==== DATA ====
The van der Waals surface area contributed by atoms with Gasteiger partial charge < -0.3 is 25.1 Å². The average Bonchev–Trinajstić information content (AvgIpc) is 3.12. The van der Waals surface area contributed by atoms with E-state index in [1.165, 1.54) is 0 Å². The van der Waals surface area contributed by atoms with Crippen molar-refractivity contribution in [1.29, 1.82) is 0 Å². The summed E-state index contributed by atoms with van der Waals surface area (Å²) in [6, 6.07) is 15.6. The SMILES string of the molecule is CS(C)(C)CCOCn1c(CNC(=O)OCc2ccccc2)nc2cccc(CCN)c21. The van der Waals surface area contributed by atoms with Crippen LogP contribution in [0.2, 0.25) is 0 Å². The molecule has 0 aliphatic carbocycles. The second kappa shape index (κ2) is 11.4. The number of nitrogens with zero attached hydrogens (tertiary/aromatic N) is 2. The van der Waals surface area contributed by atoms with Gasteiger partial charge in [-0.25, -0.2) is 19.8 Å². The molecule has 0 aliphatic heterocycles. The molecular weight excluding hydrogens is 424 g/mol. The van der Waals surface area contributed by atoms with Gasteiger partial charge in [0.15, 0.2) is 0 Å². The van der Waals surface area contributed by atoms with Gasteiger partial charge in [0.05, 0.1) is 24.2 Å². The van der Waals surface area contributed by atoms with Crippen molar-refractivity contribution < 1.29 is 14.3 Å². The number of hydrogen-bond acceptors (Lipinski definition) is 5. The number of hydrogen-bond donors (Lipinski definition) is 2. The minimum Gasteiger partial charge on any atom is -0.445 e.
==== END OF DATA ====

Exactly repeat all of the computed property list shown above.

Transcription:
The van der Waals surface area contributed by atoms with Gasteiger partial charge < -0.3 is 25.1 Å². The average Bonchev–Trinajstić information content (AvgIpc) is 3.12. The van der Waals surface area contributed by atoms with E-state index in [1.165, 1.54) is 0 Å². The van der Waals surface area contributed by atoms with Crippen molar-refractivity contribution in [1.29, 1.82) is 0 Å². The summed E-state index contributed by atoms with van der Waals surface area (Å²) in [6, 6.07) is 15.6. The SMILES string of the molecule is CS(C)(C)CCOCn1c(CNC(=O)OCc2ccccc2)nc2cccc(CCN)c21. The van der Waals surface area contributed by atoms with Crippen LogP contribution in [0.2, 0.25) is 0 Å². The molecule has 0 aliphatic carbocycles. The second kappa shape index (κ2) is 11.4. The number of nitrogens with zero attached hydrogens (tertiary/aromatic N) is 2. The van der Waals surface area contributed by atoms with Gasteiger partial charge in [-0.25, -0.2) is 19.8 Å². The molecule has 0 aliphatic heterocycles. The molecular weight excluding hydrogens is 424 g/mol. The van der Waals surface area contributed by atoms with Gasteiger partial charge in [0.15, 0.2) is 0 Å². The van der Waals surface area contributed by atoms with Gasteiger partial charge in [0.05, 0.1) is 24.2 Å². The van der Waals surface area contributed by atoms with Crippen molar-refractivity contribution < 1.29 is 14.3 Å². The number of hydrogen-bond acceptors (Lipinski definition) is 5. The number of hydrogen-bond donors (Lipinski definition) is 2. The minimum Gasteiger partial charge on any atom is -0.445 e.